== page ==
Denver — Growing pressure on Appalachian producers from low prices, midstream constraints and a hawkish investor community could be enough in 2020 to finally pause a decade-long rise in the basin's natural gas production.
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While obstacles to growth are nothing new in Appalachia, the recent confluence of challenges has raised serious doubts for market observers about producers' capacity to keep output growing in the Marcellus and Utica shale plays during 2020.
Perhaps the biggest test for producers has come from the market itself. Over the past nine months, gas prices at Appalachia's primary supply hub, Dominion South, have averaged less than $2/MMBtu, testing wellhead breakeven values, even for the most efficient, low-cost producers.
The Northeast's low-price environment doesn't show much potential for improvement either.
For calendar year 2020, the forward price curve at Dominion South is currently sitting at just $1.90/MMBtu with peak winter-season prices barely eclipsing the $2/MMBtu threshold.
Lower liquids values have added to the recent price pain for Appalachian producers.
In the fourth quarter, prompt propane prices at Mont Belvieu have averaged 50 cents/gal, which is down about 16 cents, or nearly 25%, compared to the first quarter, S&P Global Platts data showed.
Other NGL prices have seen similar downward pressure this year. While the surplus in liquids should get some relief from winter heating demand through the early months of 2020, an oversupplied market is likely to return as that seasonal uptick ebbs in March.
Low prices aren't the only challenges Appalachian producers will face next year.
Much of the work on the final portion of 2 Bcf/d Mountain Valley Pipeline has been paused since mid-August amid a legal challenge over endangered species protections. For now, Appalachia's seemingly endless buildout of midstream capacity has come to screeching halt.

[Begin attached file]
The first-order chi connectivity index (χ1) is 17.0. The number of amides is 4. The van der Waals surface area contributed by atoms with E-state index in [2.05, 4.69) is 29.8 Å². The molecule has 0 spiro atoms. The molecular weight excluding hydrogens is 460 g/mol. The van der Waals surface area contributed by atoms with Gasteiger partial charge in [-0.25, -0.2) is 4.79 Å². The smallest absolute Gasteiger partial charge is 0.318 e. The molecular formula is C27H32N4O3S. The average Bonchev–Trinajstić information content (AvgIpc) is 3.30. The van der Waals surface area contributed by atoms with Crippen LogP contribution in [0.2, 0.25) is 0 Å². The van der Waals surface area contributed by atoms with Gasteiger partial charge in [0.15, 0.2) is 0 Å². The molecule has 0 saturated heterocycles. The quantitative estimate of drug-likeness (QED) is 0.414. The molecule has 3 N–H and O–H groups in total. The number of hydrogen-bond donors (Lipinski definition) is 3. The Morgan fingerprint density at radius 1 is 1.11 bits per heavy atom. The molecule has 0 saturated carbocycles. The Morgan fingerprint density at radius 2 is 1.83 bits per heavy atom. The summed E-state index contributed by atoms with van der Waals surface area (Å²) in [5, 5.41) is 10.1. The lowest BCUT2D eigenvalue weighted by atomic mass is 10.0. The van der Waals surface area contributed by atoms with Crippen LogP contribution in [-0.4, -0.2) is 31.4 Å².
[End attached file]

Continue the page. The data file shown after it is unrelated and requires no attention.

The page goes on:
Among the remaining projects with scheduled completion dates in 2020, 2021 or 2022 -- including Atlantic Coast Pipeline (1.5 Bcf/d), PennEast Pipeline (1.1 Bcf/d), Northern Access (500 MMcf/d) and Constitution Pipeline (650 MMcf/d) -- stalled permits and legal battles over permit validity are stopping pipeline construction from proceeding or in some cases even starting.
With pipelines already in the ground likely to provide the only outlet for Appalachian gas in the foreseeable future, producers face a two-pronged problem in the 2020s: market access and prices.
While the additive nameplate capacity of production-supporting pipelines still exceeds current Appalachian production levels -- now approaching 34 Bcf/d -- not all of that capacity provides equal market access. In fact, the terminus of many existing and even planned egress pipelines lead to markets or transportation corridors that are already saturated.
A secondary, but no less important, issue for producers, is the low prices implied by that limited market access. At hubs like Dominion South, limits to market access have kept in-basin prices trading at more than a 40 cent/MMBtu discount to benchmark Henry Hub gas this year.
For the investment community, low gas prices and weak margins are at the heart of a recent pressure campaign on producers to maintain free cash flow and return value to shareholders in 2020.
On recent quarterly earnings calls many Appalachian producers signaled their intentions to slow drilling and production in 2020 as the industry responds to market and investor pressures.
Speaking for one of the largest producers in Appalachia, CEO William Way said that Southwestern Energy would reduce or even halt drilling activity if commodity prices reach unsustainable levels.
"We did it in 2016 for the same reason and we'll do it again," he told investors and analysts on the company's third-quarter earnings call in late October.
Cabot Oil & Gas CEO Dan Dinges said during the company's earnings call that Cabot would enact a contingency plan to dial back 2020 spending by as much as 18%, or $125 million, and keep production at maintenance levels if gas prices remain below $2.50/MMBtu.
Range Resources executives told analysts that they planned to extend fourth-quarter spending cuts into 2020 and even were comfortable with modest production declines that preserve unit cost levels.
According to S&P Global Platts Analytics, the combined market and investor pressures on Appalachia's producers should be sufficient to keep regional production growth to just a fraction of 1% next year.
-- J. Robinson, firstname.lastname@example.org
-- Edited by Kshitiz Goliya, email@example.com